Fall 2013, I TAed Stat 101a: Introduction to Data Analysis and Regression at UCLA (Instructor: Mahtash Esfandiari)

- The course website.
- The textbook.
- Links to the datasets.
- I have my own R cheatsheet, which I've modified slightly for this class. Download it here.

I'm also encouraging people (especially stat and math majors) to learn how to use the `R`

package `knitr`

in conjunction with `LaTeX`

to write up their homework and reports.

LaTeX is a typesetting system for scientific documents that takes allows you to produce nice-looking PDF documents from relatively simple code. Math equations are especially nice in LaTeX.

knitr is an R package which allows you to typeset "dynamic" code in other documents. knitr can be used to add many types of code to many types of documents, but we'll use it to add R code to LaTeX documents. This is good for a couple of reasons: first,knitr does code highlighting so your R code looks nice. Then, because the R code is executed when you typeset the document, all the output (numbers, model summaries, plots, etc) are automatically added and updated when other elements of your document are changed. The result is a document that looks good, is easy to format, and which can be modified with the minimum amount of pain on your part.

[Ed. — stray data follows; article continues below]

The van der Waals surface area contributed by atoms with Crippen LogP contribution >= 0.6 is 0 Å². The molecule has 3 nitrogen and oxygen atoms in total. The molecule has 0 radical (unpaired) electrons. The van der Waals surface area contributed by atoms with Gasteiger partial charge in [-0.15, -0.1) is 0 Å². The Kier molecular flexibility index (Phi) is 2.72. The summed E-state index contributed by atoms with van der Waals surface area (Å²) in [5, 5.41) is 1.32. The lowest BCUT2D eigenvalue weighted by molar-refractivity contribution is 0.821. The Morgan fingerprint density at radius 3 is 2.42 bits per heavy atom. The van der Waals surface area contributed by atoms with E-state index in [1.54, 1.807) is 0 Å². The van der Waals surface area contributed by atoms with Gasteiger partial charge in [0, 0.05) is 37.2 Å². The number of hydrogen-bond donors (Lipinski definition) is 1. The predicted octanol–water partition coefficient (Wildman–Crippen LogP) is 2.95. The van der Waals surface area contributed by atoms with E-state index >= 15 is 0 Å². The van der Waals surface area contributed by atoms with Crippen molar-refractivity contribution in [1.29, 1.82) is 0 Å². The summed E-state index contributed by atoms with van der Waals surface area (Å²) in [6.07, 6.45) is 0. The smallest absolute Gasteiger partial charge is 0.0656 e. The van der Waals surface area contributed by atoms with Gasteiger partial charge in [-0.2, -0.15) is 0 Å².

When I introduced knitr, I provided a few resources.

- A short presentation introducing the tools
- A sample document (homework 1 questions) for you to test
- Useful links, including
- DeTeXify (easily find LaTeX symbols online by drawing them)
- ShareLaTeX (like GoogleDocs for LaTeX)
- knitr chunk options
- knitr google group
- GmailTeX (to embed LaTeX equations directly into gmail)
- Online LaTeX equation editor (for making images to embed in Word documents, etc)